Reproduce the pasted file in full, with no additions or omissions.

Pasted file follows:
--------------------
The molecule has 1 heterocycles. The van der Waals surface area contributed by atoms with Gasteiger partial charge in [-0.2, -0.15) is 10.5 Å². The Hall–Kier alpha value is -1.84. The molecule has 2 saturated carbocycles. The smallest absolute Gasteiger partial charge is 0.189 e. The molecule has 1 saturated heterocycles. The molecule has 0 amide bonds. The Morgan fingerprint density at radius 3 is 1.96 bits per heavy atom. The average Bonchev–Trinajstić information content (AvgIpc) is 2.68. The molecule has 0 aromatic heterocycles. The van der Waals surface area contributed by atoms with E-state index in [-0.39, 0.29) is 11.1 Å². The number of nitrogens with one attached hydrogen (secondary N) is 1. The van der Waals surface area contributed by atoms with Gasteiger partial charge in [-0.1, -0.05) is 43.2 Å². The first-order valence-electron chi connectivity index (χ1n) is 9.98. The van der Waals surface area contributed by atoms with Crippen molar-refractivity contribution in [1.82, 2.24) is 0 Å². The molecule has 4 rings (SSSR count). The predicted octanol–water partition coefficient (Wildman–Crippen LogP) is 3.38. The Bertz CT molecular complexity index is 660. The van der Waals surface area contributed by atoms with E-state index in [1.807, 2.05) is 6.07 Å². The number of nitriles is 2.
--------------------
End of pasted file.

The molecule has 1 heterocycles. The van der Waals surface area contributed by atoms with Gasteiger partial charge in [-0.2, -0.15) is 10.5 Å². The Hall–Kier alpha value is -1.84. The molecule has 2 saturated carbocycles. The smallest absolute Gasteiger partial charge is 0.189 e. The molecule has 1 saturated heterocycles. The molecule has 0 amide bonds. The Morgan fingerprint density at radius 3 is 1.96 bits per heavy atom. The average Bonchev–Trinajstić information content (AvgIpc) is 2.68. The molecule has 0 aromatic heterocycles. The van der Waals surface area contributed by atoms with E-state index in [-0.39, 0.29) is 11.1 Å². The number of nitrogens with one attached hydrogen (secondary N) is 1. The van der Waals surface area contributed by atoms with Gasteiger partial charge in [-0.1, -0.05) is 43.2 Å². The first-order valence-electron chi connectivity index (χ1n) is 9.98. The van der Waals surface area contributed by atoms with Crippen molar-refractivity contribution in [1.82, 2.24) is 0 Å². The molecule has 4 rings (SSSR count). The predicted octanol–water partition coefficient (Wildman–Crippen LogP) is 3.38. The Bertz CT molecular complexity index is 660. The van der Waals surface area contributed by atoms with E-state index in [1.807, 2.05) is 6.07 Å². The number of nitriles is 2.